I just adore Halloween, even though it is not that big here (it is growing, but it still mostly a party for adults). This year I want to try my hand at pumpkin carving. I thought it wouldn’t be so hard, but I guess there is more to it then just to hollow it out and carve a pattern. 😛
And I didn’t even know you could also use those tiny pumpkins/gourds for carving. How fun! I thought everyone just used normal pumpkins (orange ones, and rarely white). So that was a fun revelation.
The carving tools… eh, I guess I will just have to find kitchen stuff as I wouldn’t have a clue where I would get those tools they mentioned. I know them in other ways (bigger, meaner), but I am sure that those won’t work for a pumpkin (though total obliteration would also be fun).
I think I would have to search the internet for that stuff the author uses to preserve the pumpkins.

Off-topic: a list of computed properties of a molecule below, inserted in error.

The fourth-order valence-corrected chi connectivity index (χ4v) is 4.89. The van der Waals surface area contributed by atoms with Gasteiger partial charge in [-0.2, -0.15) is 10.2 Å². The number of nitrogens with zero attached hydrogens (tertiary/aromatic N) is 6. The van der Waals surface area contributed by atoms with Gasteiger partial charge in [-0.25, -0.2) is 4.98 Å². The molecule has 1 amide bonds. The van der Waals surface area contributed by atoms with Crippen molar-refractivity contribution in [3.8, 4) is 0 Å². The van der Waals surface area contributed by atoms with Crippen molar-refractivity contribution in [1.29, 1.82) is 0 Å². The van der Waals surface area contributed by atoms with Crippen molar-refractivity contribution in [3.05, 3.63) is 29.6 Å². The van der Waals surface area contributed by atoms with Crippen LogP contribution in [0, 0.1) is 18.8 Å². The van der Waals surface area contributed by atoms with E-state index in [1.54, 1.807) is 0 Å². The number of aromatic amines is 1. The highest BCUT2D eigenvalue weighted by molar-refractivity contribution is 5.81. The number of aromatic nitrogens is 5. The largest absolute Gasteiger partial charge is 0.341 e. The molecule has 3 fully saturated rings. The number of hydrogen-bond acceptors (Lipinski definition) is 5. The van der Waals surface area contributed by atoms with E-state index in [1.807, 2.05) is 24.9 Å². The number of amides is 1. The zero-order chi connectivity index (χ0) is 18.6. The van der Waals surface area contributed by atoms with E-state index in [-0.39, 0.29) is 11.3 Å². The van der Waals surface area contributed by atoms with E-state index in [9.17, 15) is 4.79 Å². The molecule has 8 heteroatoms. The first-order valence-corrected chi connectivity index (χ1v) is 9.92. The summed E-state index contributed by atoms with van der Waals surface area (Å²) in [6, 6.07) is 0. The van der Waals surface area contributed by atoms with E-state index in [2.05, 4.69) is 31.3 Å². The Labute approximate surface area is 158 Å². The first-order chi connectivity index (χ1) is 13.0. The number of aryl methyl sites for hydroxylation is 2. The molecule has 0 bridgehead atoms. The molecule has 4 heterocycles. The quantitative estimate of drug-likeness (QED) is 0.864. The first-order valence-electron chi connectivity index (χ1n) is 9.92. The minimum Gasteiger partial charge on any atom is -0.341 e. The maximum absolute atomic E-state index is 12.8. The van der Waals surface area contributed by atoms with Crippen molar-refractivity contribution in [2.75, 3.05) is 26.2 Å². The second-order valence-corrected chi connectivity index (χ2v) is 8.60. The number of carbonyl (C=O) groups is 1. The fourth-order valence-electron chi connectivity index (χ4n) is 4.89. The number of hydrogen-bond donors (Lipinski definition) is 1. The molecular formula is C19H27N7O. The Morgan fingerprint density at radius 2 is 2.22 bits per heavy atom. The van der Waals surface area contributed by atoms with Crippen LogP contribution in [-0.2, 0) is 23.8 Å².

I could ask the garden centre here, but I am not sure if they would have something like that.
Then there are tips on patterning, on carving, on emptying the pumpkin (it looks fun and messy). I liked the photographs the author used to give us some examples. I recognised quite a few of those photographs from reddit, twitter, or other sites.
I would love to try those multi-pumpkins. Lots of work, but oh so much fun.
As for embellishments/painting your pumpkin, I wasn’t interested in that. I just wanted to carve, and put a tiny light in my pumpkin and put it on my balcony.
The patterns were fun, but quite useless on a tablet. I did like the fun facts that were posted along with the patterns. They gave a bit more insight in the patterns and the history behind the subject on the pattern.
Thankfully you can also just download the patterns, and then print them out. \o/
All in all, a short, but comprehensible and clear guide on pumpkin carving with lots of tips and tricks. I can’t wait to try out pumpkin carving when it turns October.